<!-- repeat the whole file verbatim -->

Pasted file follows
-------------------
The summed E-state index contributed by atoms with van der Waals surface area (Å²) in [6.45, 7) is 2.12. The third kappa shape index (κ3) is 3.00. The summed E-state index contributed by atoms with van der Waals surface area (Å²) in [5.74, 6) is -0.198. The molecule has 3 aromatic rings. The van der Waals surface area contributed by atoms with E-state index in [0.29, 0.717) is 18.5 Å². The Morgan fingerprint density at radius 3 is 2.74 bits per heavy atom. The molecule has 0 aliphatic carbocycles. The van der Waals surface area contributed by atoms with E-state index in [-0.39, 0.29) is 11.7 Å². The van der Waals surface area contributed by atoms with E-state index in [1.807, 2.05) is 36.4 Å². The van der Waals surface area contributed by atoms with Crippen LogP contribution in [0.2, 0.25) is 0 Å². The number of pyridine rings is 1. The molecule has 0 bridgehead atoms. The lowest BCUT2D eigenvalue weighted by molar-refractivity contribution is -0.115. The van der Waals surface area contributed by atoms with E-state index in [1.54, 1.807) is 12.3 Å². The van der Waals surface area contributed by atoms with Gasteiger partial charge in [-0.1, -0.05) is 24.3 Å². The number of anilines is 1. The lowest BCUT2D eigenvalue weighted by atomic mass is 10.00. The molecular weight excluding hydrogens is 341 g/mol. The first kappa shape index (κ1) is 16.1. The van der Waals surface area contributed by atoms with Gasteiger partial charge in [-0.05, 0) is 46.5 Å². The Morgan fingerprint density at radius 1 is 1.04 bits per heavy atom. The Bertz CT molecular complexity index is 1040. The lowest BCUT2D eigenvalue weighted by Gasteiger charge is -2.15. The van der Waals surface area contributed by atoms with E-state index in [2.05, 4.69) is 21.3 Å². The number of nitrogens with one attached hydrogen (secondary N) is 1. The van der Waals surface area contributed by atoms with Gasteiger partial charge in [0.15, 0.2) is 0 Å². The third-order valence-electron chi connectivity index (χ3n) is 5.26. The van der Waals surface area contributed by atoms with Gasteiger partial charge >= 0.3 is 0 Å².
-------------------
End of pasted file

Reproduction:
The summed E-state index contributed by atoms with van der Waals surface area (Å²) in [6.45, 7) is 2.12. The third kappa shape index (κ3) is 3.00. The summed E-state index contributed by atoms with van der Waals surface area (Å²) in [5.74, 6) is -0.198. The molecule has 3 aromatic rings. The van der Waals surface area contributed by atoms with E-state index in [0.29, 0.717) is 18.5 Å². The Morgan fingerprint density at radius 3 is 2.74 bits per heavy atom. The molecule has 0 aliphatic carbocycles. The van der Waals surface area contributed by atoms with E-state index in [-0.39, 0.29) is 11.7 Å². The van der Waals surface area contributed by atoms with E-state index in [1.807, 2.05) is 36.4 Å². The van der Waals surface area contributed by atoms with Crippen LogP contribution in [0.2, 0.25) is 0 Å². The number of pyridine rings is 1. The molecule has 0 bridgehead atoms. The lowest BCUT2D eigenvalue weighted by molar-refractivity contribution is -0.115. The van der Waals surface area contributed by atoms with E-state index in [1.54, 1.807) is 12.3 Å². The van der Waals surface area contributed by atoms with Gasteiger partial charge in [-0.1, -0.05) is 24.3 Å². The number of anilines is 1. The lowest BCUT2D eigenvalue weighted by atomic mass is 10.00. The molecular weight excluding hydrogens is 341 g/mol. The first kappa shape index (κ1) is 16.1. The van der Waals surface area contributed by atoms with Gasteiger partial charge in [-0.05, 0) is 46.5 Å². The Morgan fingerprint density at radius 1 is 1.04 bits per heavy atom. The Bertz CT molecular complexity index is 1040. The lowest BCUT2D eigenvalue weighted by Gasteiger charge is -2.15. The van der Waals surface area contributed by atoms with E-state index in [2.05, 4.69) is 21.3 Å². The number of nitrogens with one attached hydrogen (secondary N) is 1. The van der Waals surface area contributed by atoms with Gasteiger partial charge in [0.15, 0.2) is 0 Å². The third-order valence-electron chi connectivity index (χ3n) is 5.26. The van der Waals surface area contributed by atoms with Gasteiger partial charge >= 0.3 is 0 Å².